If you are severely injured in Tennessee due to the fault of another person, you know you have a right to pursue a legal claim, or sue in a lawsuit to recover compensation for your serious disabling injuries and your pain and suffering.
Even if you are not the type naturally drawn to making a legal injury claim, you probably assume you always have the right to sue for many millions of dollars if your injuries are catastrophic.
But things have changed in Tennessee.
Tort reform has capped your ability to recover large non-economic (pain and suffering) damages in even very serious cases, to only $750,000.
But wait, isn’t there a “catastrophic exception?”
Yes, and it allows up to $1,000,000 in pain and suffering. But, there are only four and they are too easily summarized:
•1) Paraplegia or quadriplegia;
•2) Amputation of both hands, both feet, or one of each;
•3) Third degree burns over 40% of the body or 40% of the face;
•4) Wrongful death of a parent leaving a minor child.
Most folks can agree that these are all “catastrophic.” Notice though, what is not listed above: wrongful loss of one hand, total blindness, wrongful loss of one leg, total loss of sexual ability, wrongful removal of both breasts, or even the loss of your own only child.
Medical bills are not capped by the tort reform legislation, but that is often not to biggest part of a case.
If a lady is misdiagnosed by her doctor and loses both breasts, the medical bills are hardly significant compared to the unnecessary and disfiguring loss. Our state legislators have decided that her losses in that case are worth a MAXIMUM of $750,000 in pain, suffering, disfigurement and emotional distress.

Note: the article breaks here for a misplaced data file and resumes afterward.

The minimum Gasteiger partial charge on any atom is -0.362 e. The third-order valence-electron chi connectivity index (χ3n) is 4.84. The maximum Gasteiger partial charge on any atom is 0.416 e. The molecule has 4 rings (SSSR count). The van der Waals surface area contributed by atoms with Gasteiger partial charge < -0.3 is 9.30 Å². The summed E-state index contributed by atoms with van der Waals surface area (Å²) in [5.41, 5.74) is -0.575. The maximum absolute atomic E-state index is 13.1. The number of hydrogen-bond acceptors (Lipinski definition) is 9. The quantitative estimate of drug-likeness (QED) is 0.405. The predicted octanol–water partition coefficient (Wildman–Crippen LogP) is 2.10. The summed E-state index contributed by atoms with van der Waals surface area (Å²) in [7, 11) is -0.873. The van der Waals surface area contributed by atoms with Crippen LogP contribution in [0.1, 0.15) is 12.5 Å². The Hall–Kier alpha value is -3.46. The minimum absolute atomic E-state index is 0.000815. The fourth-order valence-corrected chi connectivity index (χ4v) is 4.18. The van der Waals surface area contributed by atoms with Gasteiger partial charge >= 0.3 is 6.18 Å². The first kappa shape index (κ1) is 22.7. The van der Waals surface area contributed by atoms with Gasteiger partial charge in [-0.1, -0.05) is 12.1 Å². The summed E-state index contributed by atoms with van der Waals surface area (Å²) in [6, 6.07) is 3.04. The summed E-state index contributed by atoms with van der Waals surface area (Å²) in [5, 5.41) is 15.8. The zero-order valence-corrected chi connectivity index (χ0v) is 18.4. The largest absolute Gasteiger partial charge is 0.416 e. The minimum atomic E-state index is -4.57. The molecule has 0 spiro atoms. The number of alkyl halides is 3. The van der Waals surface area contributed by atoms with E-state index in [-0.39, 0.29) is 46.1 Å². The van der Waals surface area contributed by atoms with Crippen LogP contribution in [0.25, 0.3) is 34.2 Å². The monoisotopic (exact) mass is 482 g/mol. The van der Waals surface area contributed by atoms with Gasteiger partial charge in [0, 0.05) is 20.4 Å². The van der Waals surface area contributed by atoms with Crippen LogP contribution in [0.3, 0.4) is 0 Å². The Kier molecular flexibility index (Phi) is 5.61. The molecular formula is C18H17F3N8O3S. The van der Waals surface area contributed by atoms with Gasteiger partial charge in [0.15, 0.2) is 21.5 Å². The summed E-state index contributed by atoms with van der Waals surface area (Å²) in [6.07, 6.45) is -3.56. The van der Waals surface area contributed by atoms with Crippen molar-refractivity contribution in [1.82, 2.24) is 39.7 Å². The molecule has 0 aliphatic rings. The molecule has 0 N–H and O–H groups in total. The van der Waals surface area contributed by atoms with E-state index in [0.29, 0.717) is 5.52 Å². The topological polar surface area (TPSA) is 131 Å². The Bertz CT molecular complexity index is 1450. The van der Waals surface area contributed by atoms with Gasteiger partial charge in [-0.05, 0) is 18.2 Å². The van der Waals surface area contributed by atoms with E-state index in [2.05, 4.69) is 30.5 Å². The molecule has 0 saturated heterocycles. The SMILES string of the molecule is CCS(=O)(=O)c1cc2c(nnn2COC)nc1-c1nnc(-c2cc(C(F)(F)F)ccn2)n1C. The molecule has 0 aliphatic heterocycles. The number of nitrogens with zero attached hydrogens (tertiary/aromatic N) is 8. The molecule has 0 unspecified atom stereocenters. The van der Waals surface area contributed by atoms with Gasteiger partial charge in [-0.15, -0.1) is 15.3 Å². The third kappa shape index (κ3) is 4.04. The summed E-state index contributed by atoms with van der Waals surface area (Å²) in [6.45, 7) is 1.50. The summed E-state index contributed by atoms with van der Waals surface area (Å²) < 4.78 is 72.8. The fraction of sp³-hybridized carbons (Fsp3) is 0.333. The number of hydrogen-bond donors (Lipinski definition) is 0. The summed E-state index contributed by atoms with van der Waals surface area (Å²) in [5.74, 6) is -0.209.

If a young boy is negligently hit by a careless truck driver on his bike and loses his leg, our state legislators have decided that his losses-never playing like the other kids, using a prosthetic leg, etc.– in that case are worth a MAXIMUM of $750,000 in pain, suffering, disfigurement and emotional distress.
If a sick child is given an injection that was negligently infected with fungal meningitis, and dies, his loss of life is worth less than many homes in Collierville, Germantown or Nashville.
When corporations and insurance companies do not fear a big verdict, there is little incentive to resolve the case and even less reason to be more careful in the first place. Money cannot make these losses right, but compensation allows the inured parties to decide for themselves how to fulfill their altered lives. If you disagree with these limits, let your state legislator know.